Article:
Fabrication of micro-scale DEAs could benefit many fields including micro-robots, micro-optical systems besides reducing the driving voltage from kV scale to possibly sub-100V range. In an earlier study, proof of concept fabrication methods for PDMS-based fiber-like micro-sized stacked dielectric elastomer actuators were introduced. This study tried to optimize the fabrication process by investigating the effect of different fabrication approaches and different design geometries on the performance of micro-sized DEAs. Micro-sized DEAs with different geometrical parameters were fabricated. Several fabrication steps were modified and the effectiveness of the new fabrication steps and parameters were investigated.
Dielectric elastomer actuators (DEA) are one of the best candidate materials for next generation of robotic actuators, soft sensors and artificial muscles due to their fast response, mechanical robustness and compliance. However, high voltage requirements of DEAs have impeded their potential to become widely used in such applications. In this study, we propose a method for fabrication of silicon based multilayer DEA fibers composed of microlevel dielectric layers to improve the actuation ratios of DEAs at lower voltages. A multi-walled carbon nanotube - polydimethylsiloxane (MWCNT/PDMS) composite was used to fabricate mechanically compliant, conductive parallel plates and electrode connections for the DEA actuators. Active surface area and layer thickness were varied to study the effects of these parameters on actuation ratio as a function of applied voltage. Different structures were fabricated to assess the flexibility of the fabrication method for specific user-end applications.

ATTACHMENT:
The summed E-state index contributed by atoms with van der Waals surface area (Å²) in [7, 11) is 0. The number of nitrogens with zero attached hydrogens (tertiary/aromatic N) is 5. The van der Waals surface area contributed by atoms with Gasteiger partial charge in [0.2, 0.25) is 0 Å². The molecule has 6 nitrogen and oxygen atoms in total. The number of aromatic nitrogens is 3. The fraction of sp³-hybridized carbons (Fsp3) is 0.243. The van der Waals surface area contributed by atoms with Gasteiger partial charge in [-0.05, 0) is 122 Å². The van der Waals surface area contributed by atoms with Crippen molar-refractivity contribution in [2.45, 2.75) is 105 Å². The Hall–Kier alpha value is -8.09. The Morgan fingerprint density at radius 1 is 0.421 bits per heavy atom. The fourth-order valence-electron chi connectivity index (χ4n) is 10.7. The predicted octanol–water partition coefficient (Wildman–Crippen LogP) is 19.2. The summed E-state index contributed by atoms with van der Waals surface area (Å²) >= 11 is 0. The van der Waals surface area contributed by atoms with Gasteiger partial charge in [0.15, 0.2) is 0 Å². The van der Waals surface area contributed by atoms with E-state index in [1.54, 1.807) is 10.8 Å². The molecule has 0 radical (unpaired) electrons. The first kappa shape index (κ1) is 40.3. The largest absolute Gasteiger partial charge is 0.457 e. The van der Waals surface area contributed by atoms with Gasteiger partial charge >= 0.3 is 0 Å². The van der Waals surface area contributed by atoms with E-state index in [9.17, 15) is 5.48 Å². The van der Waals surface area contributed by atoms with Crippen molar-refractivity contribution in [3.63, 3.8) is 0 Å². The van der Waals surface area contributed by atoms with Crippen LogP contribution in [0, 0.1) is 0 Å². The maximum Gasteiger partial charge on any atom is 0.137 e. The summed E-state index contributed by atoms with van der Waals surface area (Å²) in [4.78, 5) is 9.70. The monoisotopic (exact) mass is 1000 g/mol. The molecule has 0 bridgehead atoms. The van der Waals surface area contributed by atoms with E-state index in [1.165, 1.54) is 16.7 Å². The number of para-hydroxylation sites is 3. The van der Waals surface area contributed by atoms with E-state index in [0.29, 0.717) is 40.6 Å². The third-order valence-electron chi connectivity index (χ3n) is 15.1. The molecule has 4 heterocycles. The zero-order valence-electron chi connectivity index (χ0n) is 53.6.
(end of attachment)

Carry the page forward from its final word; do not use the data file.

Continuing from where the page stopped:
Procedurally, excimer photorefractive keratectomy is based on the refractive correction of composite spherical and cylindrical ophthalmic errors of the entire eye. These refractive errors are inputted for correction at the corneal plane and for the properly controlled duration and location of laser energy. Topography is usually taken to correspondingly monitor spherical and cylindrical corneorefractive errors. While a corneal topographer provides surface morphologic information, the keratorefractive photoablation is based on the patient's spherical and cylindrical spectacle correction. Topography is at present not directly part of the procedural deterministic parameters. Examination of how corneal curvature at each of the keratometric reference loci affect the shape of the resultant corneal photoablated surface may enhance the accuracy of the desired correction. The objective of this study was to develop a methodology to utilize corneal topography for construction of models depicting pre- and post-operative keratomorphology for analysis of photorefractive keratectomy. Multiple types of models were developed then recreated in optical design software for examination of focal lengths and other optical characteristics. The corneal models were developed using data extracted from the TMS I corneal modeling system (Computed Anatomy, New York, NY). The TMS I does not allow for manipulation of data or differentiation of pre- and post-operative surfaces within its platform, thus models needed to be created for analysis. The data were imported into Matlab where 3D models, surface meshes, and contour plots were created. The data used to generate the models were pre- and post-operative curvatures, heights from the corneal apes, and x-y positions at 6400 locations on the corneal surface. Outlying non-contributory points were eliminated through statistical operations. Pre- and post- operative models were analyzed to obtain the resultant changes in the corneal surfaces during PRK. A sensitivity analysis of the corneal topography system was also performed. Ray tracings were performed using the height data and the optical design software Zemax (Focus Software, Inc., Tucson, AZ). Examining pre- and post-operative values of corneal surfaces may further the understanding of how areas of the cornea contribute toward desired visual correction. Gross resultant power across the corneal surface is used in PRK, however, understanding the contribution of each point to the average power may have important implications and prove to be significant for achieving projected surgical results.